Kayani “most powerful man in Pakistan” despite civilian govt’s presence: Pak editorial

December 2nd, 2010 - 7:11 pm ICT by ANI  

Nawaz Sharif Islamabad, Dec 2 (ANI): Even in the presence of a civilian government in Pakistan, Army Chief General Ashfaq Parvez Kayani is the “most powerful” man in the country, a Pakistani newspaper’s editorial has said.

“It is an open secret that Pakistan’s military establishment wields great power even when a civilian government is in place,” the Daily Times editorial said.

“Right now, General Kayani is the most powerful man in the country and has positioned himself as the sole person to negotiate with as far as our foreign interlocutors are concerned but it is time that democracy is allowed to take root in the country so that the civil-military relations are put in a proper perspective,” it maintained.

Taking notice of the latest WikiLeaks releases, it said that some new revelations about the power equation in Pakistan were not just interesting but quite revealing.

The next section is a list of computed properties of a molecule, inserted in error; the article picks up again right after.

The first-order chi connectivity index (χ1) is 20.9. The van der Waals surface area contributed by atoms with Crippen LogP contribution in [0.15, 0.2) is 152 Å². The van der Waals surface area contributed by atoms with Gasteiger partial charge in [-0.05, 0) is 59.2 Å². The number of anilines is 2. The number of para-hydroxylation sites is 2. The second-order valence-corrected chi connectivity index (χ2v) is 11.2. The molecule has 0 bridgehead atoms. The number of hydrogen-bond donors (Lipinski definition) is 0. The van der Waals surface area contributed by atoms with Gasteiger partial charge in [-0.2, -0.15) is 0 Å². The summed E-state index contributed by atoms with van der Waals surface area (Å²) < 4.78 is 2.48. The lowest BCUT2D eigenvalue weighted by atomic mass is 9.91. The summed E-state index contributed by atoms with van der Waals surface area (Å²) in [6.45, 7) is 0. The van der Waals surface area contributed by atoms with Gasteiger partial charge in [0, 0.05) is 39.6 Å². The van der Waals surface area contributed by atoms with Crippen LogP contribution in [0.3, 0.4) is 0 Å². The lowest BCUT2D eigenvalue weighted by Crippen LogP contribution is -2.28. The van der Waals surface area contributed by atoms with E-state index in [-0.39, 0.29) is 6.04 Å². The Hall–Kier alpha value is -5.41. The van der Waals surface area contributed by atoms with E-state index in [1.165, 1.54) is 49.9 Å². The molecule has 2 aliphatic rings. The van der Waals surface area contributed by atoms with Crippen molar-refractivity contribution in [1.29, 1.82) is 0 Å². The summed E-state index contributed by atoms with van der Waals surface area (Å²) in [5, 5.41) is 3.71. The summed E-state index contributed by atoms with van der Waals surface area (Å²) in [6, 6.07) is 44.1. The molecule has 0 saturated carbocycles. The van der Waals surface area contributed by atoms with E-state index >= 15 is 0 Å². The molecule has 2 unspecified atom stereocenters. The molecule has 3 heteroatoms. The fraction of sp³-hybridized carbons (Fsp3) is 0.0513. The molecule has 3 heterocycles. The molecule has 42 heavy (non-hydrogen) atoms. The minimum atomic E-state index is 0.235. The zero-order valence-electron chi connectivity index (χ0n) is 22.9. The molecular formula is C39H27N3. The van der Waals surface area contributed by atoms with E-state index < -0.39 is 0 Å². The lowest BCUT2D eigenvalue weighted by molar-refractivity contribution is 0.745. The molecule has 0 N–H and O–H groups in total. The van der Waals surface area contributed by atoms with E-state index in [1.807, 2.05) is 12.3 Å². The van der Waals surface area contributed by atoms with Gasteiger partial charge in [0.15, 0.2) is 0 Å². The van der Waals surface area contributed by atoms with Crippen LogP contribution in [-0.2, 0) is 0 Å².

According to one of the leaked cables, Kayani hinted that he might have to “persuade President Zardari to resign if the situation sharply deteriorates… This would not be a formal coup but would leave in place the PPP government led by PM Gilani, thus avoiding elections that likely would bring Nawaz Sharif to power.”

Jasmine Zerinini, the head of France’s interagency Afghanistan-Pakistan cell, was of the view that though General Kayani has “learned the lesson of Musharraf” and was not interested in a direct military coup, he was manipulating the government and parliament.

He alleged that Kayani stirred up the “controversy regarding the Kerry-Lugar bill that ties continued US aid to increased civilian control of the military”.

As per the cable, “Zerinini said that bilateral measures alone to strengthen civilian government were unlikely to be effective, and that more coordination was needed among donors” and the Friends of Democratic Pakistan “was designed to transform Pakistan’s political elite and give them more leverage over the military”.

This shows that the West is now interested in strengthening our democratic dispensation, the editorial said, adding that it may be due to the fact that “our security establishment continues to support the Afghan Taliban and other terrorist networks despite Pakistan being a frontline ally of the US in the war on terror.” (ANI)

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